A Happy New Year to everyone.
I can always tell when I have too much time thanks to the rain because I try and organise myself and the coming vegetable year. I am doing this even though I have not yet got my broad bean seeds in yet. Oh dear! Anyway, there is a reason for that – my greenhouse is full of loft insulation and I can’t get in to it to do anything. So, here are my top tips which I am going to do this year:
- Plan how many plants I need of each sort, roughly. This year I have almost been self-sufficient in sprouts. I haven’t bought any yet and probably won’t need to until the end of February. On the other hand, I didn’t grow anywhere near enough celariac. So, I’m creating a spreadsheet where I put down when I want to eat the veg – I don’t want to eat leeks all year round – and therefore how many plants I need. You can see it here.
- I am not that fussed about rotating plants around the plots. I try not to grow the same plant in the same place two years running but I have done it with no loss of productivity. However, I do forget which sort of compost I have put on each bed and I would like to know because I vary my compost probably more than I do my vegetables. I put 7-10 cm of compost at the start of each year and occasionally a bit more later on in the year. I don’t dig but I do grow on sand and so it needs a lot of oomph. I’ve drawn up a rough plan of the plots and recorded on each one the year and the type of compost and pin it up in the shed in a plastic wallet so that I can always access it. I have 5 different composts that I make and 1 that I buy but I will talk about how I use them in a different post.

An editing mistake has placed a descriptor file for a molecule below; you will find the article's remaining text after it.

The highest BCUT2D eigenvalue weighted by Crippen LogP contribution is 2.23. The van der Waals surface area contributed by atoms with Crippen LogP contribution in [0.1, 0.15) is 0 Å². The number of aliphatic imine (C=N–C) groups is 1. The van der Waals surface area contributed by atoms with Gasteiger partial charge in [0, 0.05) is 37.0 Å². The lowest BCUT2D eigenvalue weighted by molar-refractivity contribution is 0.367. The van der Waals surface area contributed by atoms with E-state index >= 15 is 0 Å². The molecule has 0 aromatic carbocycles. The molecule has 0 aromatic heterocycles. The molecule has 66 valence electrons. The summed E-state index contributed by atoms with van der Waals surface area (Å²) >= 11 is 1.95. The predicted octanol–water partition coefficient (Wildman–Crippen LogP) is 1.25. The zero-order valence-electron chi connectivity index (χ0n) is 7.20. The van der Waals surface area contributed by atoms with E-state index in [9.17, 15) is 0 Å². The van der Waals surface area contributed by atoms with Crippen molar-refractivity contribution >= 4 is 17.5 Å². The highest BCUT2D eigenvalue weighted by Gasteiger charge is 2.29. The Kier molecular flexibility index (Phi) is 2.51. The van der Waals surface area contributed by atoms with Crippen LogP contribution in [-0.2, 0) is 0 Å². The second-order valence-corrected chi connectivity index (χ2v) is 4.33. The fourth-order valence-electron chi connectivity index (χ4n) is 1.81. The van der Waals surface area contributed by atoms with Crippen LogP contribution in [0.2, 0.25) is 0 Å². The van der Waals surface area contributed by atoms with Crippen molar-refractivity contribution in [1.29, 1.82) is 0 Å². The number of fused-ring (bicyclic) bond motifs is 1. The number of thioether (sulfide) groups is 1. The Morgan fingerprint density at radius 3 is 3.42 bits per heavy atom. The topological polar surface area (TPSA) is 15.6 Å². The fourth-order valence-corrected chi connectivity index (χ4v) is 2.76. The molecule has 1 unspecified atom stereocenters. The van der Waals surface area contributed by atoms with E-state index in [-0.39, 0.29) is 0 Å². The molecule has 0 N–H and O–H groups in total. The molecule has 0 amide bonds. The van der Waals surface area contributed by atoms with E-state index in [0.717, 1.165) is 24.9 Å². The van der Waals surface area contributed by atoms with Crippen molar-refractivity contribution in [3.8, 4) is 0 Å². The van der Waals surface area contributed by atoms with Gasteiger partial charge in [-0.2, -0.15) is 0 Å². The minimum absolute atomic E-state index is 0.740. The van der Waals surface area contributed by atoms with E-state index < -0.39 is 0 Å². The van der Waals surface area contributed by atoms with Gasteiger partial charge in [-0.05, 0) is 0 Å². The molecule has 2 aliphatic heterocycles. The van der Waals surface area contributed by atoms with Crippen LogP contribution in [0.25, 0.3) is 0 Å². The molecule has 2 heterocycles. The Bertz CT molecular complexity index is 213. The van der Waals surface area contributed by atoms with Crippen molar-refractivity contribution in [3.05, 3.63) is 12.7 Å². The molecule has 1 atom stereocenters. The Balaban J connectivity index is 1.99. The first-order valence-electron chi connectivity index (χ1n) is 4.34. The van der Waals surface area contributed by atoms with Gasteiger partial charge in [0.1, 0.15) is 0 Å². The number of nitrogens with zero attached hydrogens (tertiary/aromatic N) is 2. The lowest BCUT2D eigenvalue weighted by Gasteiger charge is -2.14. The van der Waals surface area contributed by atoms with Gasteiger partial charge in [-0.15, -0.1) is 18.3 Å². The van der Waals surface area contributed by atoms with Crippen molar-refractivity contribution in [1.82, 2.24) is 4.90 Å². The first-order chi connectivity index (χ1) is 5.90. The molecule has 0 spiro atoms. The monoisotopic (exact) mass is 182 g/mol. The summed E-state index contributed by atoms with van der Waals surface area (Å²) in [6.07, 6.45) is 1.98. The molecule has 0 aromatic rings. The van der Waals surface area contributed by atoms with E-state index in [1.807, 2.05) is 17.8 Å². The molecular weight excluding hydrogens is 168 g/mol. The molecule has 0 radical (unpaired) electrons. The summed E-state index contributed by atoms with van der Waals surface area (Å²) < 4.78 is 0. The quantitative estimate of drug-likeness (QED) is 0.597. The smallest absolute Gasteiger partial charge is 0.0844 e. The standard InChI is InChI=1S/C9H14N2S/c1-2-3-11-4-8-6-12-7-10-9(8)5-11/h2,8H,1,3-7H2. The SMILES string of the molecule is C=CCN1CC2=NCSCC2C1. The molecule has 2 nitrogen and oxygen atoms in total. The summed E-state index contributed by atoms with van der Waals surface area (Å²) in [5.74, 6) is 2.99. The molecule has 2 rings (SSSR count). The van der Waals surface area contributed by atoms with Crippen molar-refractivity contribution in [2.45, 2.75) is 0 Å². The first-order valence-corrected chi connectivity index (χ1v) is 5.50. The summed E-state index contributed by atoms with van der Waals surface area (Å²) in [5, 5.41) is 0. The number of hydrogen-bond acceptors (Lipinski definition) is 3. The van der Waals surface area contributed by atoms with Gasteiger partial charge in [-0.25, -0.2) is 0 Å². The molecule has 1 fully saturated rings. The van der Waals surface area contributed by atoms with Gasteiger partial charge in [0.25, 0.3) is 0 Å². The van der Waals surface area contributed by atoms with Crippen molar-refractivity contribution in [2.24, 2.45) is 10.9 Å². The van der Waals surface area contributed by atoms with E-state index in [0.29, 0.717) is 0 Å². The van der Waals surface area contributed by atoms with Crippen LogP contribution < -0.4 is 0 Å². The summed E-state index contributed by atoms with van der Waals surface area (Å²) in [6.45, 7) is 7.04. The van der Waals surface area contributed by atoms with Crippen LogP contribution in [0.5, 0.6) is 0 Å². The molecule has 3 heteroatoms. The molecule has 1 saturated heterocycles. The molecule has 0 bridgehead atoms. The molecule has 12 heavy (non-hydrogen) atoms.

- I have been dabbling with sowing seeds according to the moon phases – biodynamic gardening – but usually lose the plot in April when there is so much to do. This year I have bought the Maria Thun diary so that I can know exactly when to sow the seeds. Does it work? I don’t know but in soil like mine you need every little bit of help you can get. I have looked at my spreadsheet of plants that I want to grow and written into the diary when I should sow them.
- With two plots I have quite a lot of growing space but there are times in the year when I could do with a bit more. So this year I need to try intersowing which is where you plant young plants amongst others so that when they are finished the next crop is in and ready to take off with the increased space and light. I am thinking particularly of brassicas here because we eat a lot in winter and they take up a lot of space. The lettuces seem the most obvious crop to interplant because we pick leaves off them regularly so they have spaces in between the plants.
- I make nettle tea and comfrey tea and have worm juice from the vermicomposting but there are a whole lot of other teas and feeds that can be made for the garden including ferments. I have bought some chamomile and yarrow seeds because biodynamic gardening uses the flowers to create specific teas for the garden and to add to the compost heaps. Chamomile supports the recycling of materials and yarrow helps connect the plant to its environment and make it adaptable to the changes. Both are going in my compost heaps as an addition.
- I am the sort of grower that hates spending time in the kitchen preserving, freezing and any other -ing the food that I have grown. Who wants to make tomato sauce in the hottest time of the year? Not me. If I can chuck it in the freezer with no prep I am happy. I do this with tomatoes (I cut them up if they are enormous), berries, chillies, broad beans, peas and sweetcorn (sliced off the cob) but the rest of the time I prefer to pick and eat. Steve of Steve’s seaside allotment is working on this and is writing about it in his free ebook so I am going to read and implement his ideas.
- And finally, reading, reading, reading. You get the best new ideas from reading books, blogs, youtube channels and anything else you can get your hands on as well as talking to fellow allotment holders.
What do you do to keep yourself on track?